Investigating things with wings
What is flight? People have different ideas about what flies. In this context, we explore winged flight through birds, planes, gliders, hang-gliders and kites.
Finding your way around
There are several different ways to discover the site's resources and their related content, along with ideas for grouping them for teaching opportunities:
- The collections contain groups of related resources about Flight.
- The printable context overview will assist teachers to find pathways through this context and to plan lessons and units of work.
Bar-tailed godwits can fly non-stop further than any other known bird. This recent discovery excited ornithologists around the world. Dr Phil Battley and Jesse Conklin from Massey University have...
Hang-gliders are unpowered aircraft. While powered aircraft use their own power source (motor and propeller or jet turbine) to stay up, hang-gliders require air movement to stay aloft. Read about...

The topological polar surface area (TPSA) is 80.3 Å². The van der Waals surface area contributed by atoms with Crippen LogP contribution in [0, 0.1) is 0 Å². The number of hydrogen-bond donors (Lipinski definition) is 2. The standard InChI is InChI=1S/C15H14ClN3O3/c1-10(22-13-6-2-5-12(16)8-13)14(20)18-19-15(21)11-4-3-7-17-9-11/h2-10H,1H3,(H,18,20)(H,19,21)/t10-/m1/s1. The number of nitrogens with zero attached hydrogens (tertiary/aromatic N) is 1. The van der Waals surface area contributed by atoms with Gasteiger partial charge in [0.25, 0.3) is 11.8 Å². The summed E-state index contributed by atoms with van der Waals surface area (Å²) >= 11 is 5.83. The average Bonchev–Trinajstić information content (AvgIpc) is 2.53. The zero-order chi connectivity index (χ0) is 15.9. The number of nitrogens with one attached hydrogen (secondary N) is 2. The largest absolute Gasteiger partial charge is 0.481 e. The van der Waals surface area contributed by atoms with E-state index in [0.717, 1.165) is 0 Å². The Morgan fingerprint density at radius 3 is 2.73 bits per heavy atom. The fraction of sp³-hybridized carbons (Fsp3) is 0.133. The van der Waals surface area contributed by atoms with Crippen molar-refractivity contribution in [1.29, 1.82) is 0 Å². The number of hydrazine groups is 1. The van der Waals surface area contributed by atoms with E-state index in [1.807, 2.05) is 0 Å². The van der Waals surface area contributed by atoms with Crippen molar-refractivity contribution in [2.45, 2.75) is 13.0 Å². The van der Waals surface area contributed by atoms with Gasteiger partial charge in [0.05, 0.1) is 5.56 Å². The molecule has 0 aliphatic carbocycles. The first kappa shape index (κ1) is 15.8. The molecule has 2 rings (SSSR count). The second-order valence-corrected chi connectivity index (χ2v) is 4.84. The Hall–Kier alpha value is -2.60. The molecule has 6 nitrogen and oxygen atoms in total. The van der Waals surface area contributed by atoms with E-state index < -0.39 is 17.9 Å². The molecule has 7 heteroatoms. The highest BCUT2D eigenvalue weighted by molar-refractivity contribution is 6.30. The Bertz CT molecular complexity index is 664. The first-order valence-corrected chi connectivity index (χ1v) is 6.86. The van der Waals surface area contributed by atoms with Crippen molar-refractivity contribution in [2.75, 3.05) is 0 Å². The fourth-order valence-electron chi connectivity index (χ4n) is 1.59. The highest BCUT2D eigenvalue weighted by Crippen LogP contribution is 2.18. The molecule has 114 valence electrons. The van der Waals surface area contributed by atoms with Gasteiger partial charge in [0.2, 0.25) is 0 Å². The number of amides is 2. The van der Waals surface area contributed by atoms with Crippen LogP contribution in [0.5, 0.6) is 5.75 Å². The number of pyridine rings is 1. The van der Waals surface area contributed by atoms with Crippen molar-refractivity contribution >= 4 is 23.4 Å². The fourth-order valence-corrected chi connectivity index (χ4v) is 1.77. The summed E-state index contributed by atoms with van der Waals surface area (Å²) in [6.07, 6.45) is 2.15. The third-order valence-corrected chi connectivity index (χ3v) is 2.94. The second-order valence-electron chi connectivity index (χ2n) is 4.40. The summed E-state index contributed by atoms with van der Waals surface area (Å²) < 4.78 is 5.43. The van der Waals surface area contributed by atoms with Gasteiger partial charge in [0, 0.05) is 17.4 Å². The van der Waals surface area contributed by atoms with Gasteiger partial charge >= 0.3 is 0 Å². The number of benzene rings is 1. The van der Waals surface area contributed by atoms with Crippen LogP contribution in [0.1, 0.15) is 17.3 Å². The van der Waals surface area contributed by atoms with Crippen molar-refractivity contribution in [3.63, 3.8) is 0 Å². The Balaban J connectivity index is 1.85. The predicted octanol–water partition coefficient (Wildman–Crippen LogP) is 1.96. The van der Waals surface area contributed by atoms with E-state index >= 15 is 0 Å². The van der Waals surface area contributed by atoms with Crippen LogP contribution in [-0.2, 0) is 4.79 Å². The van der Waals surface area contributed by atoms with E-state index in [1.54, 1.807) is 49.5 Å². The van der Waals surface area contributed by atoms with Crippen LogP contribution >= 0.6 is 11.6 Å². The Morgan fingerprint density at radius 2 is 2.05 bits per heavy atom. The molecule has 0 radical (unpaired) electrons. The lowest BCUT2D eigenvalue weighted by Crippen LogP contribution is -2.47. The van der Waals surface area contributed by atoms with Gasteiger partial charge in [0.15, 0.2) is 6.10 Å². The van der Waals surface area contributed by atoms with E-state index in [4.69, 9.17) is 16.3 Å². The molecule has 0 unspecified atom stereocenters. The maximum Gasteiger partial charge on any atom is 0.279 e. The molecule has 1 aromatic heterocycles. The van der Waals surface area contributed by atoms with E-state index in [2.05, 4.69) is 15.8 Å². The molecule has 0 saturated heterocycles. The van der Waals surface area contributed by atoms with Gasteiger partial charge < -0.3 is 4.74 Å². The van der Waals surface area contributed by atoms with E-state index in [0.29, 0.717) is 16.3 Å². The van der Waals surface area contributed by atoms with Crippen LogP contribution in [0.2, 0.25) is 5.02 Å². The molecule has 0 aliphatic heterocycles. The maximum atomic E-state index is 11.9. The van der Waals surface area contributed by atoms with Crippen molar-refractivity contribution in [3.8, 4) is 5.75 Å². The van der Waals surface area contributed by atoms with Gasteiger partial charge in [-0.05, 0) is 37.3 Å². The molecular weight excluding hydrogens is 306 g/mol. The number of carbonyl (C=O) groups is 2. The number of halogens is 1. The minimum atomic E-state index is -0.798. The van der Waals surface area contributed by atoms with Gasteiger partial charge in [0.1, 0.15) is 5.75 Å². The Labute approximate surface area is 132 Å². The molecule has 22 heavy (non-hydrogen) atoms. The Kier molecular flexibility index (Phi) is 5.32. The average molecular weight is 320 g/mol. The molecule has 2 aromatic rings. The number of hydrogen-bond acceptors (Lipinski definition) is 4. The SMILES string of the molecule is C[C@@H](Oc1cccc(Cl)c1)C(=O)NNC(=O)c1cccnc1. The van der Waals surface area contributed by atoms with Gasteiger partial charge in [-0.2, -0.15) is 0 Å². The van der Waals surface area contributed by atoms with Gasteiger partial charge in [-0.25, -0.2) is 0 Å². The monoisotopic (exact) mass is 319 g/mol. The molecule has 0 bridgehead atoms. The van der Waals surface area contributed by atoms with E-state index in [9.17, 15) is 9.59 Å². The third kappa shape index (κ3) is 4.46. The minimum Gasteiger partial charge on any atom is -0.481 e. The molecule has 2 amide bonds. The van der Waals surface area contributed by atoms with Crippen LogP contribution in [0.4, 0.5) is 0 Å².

How do birds fly? Birds have many features, besides wings, that work together to enable them to fly. The four forces of flight – weight, lift, drag and thrust – affect the flight of birds.
Dr Phil Battley, from Massey University, shares his amazing discovery that godwits make...
This collection provides information about the work of New Zealand’s world-class science and technology sectors in relation to Flight....
Scientific study requires a basic knowledge and understanding of ideas and concepts. This collection explains the ideas that are...
This collection contains a wide variety of resources and information about Flight, which supports the resources in the other collections.
Student activities are the main feature of this collection, along with a variety of resources for teachers to use in exploring Flight.
An inquiry approach is a method often used in science education. The question bank provides an initial list of questions about Flight and...